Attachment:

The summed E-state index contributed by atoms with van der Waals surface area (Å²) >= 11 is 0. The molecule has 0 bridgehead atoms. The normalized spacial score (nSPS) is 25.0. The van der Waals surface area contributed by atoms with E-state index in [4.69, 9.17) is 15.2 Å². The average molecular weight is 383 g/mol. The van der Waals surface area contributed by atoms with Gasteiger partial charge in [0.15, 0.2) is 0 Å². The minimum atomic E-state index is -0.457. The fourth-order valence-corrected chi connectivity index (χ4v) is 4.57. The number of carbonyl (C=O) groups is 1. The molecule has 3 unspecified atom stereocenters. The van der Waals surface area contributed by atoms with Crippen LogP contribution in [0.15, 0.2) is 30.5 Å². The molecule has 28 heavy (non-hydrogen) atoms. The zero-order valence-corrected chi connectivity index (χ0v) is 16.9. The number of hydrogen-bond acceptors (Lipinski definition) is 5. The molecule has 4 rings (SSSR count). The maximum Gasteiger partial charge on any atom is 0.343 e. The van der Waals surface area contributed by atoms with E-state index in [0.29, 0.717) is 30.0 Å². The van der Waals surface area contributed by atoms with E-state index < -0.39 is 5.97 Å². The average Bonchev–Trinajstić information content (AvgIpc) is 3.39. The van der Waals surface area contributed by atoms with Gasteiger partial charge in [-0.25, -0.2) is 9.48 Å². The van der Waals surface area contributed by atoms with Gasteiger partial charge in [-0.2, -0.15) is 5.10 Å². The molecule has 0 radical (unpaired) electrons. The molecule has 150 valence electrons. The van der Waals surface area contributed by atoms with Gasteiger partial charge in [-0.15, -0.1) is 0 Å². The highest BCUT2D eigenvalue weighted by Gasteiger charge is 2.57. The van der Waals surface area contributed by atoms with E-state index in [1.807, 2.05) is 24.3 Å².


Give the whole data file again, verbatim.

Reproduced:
The summed E-state index contributed by atoms with van der Waals surface area (Å²) >= 11 is 0. The molecule has 0 bridgehead atoms. The normalized spacial score (nSPS) is 25.0. The van der Waals surface area contributed by atoms with E-state index in [4.69, 9.17) is 15.2 Å². The average molecular weight is 383 g/mol. The van der Waals surface area contributed by atoms with Gasteiger partial charge in [0.15, 0.2) is 0 Å². The minimum atomic E-state index is -0.457. The fourth-order valence-corrected chi connectivity index (χ4v) is 4.57. The number of carbonyl (C=O) groups is 1. The molecule has 3 unspecified atom stereocenters. The van der Waals surface area contributed by atoms with Crippen LogP contribution in [0.15, 0.2) is 30.5 Å². The molecule has 28 heavy (non-hydrogen) atoms. The zero-order valence-corrected chi connectivity index (χ0v) is 16.9. The number of hydrogen-bond acceptors (Lipinski definition) is 5. The molecule has 4 rings (SSSR count). The maximum Gasteiger partial charge on any atom is 0.343 e. The van der Waals surface area contributed by atoms with E-state index in [0.29, 0.717) is 30.0 Å². The van der Waals surface area contributed by atoms with E-state index < -0.39 is 5.97 Å². The average Bonchev–Trinajstić information content (AvgIpc) is 3.39. The van der Waals surface area contributed by atoms with Gasteiger partial charge in [-0.25, -0.2) is 9.48 Å². The van der Waals surface area contributed by atoms with Gasteiger partial charge in [-0.2, -0.15) is 5.10 Å². The molecule has 0 radical (unpaired) electrons. The molecule has 150 valence electrons. The van der Waals surface area contributed by atoms with Gasteiger partial charge in [-0.15, -0.1) is 0 Å². The highest BCUT2D eigenvalue weighted by Gasteiger charge is 2.57. The van der Waals surface area contributed by atoms with E-state index in [1.807, 2.05) is 24.3 Å².